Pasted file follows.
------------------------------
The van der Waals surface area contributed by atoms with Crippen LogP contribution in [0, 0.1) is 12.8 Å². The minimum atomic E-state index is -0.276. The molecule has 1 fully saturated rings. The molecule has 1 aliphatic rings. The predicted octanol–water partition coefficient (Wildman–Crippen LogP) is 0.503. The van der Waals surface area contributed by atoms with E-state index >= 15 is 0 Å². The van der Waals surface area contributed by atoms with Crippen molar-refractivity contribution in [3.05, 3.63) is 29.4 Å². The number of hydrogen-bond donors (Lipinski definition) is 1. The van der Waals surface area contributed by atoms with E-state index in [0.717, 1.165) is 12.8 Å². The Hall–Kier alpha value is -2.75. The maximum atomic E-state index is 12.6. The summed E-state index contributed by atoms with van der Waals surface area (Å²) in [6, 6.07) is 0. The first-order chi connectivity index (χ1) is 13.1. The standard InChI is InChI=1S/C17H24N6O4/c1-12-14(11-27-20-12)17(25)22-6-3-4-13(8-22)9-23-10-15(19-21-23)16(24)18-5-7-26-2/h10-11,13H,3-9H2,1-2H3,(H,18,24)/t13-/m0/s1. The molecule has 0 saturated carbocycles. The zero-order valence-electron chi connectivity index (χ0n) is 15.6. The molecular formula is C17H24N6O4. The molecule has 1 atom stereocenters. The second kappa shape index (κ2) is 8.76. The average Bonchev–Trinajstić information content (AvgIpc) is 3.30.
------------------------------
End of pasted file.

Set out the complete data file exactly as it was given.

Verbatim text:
The van der Waals surface area contributed by atoms with Crippen LogP contribution in [0, 0.1) is 12.8 Å². The minimum atomic E-state index is -0.276. The molecule has 1 fully saturated rings. The molecule has 1 aliphatic rings. The predicted octanol–water partition coefficient (Wildman–Crippen LogP) is 0.503. The van der Waals surface area contributed by atoms with E-state index >= 15 is 0 Å². The van der Waals surface area contributed by atoms with Crippen molar-refractivity contribution in [3.05, 3.63) is 29.4 Å². The number of hydrogen-bond donors (Lipinski definition) is 1. The van der Waals surface area contributed by atoms with E-state index in [0.717, 1.165) is 12.8 Å². The Hall–Kier alpha value is -2.75. The maximum atomic E-state index is 12.6. The summed E-state index contributed by atoms with van der Waals surface area (Å²) in [6, 6.07) is 0. The first-order chi connectivity index (χ1) is 13.1. The standard InChI is InChI=1S/C17H24N6O4/c1-12-14(11-27-20-12)17(25)22-6-3-4-13(8-22)9-23-10-15(19-21-23)16(24)18-5-7-26-2/h10-11,13H,3-9H2,1-2H3,(H,18,24)/t13-/m0/s1. The molecule has 0 saturated carbocycles. The zero-order valence-electron chi connectivity index (χ0n) is 15.6. The molecular formula is C17H24N6O4. The molecule has 1 atom stereocenters. The second kappa shape index (κ2) is 8.76. The average Bonchev–Trinajstić information content (AvgIpc) is 3.30.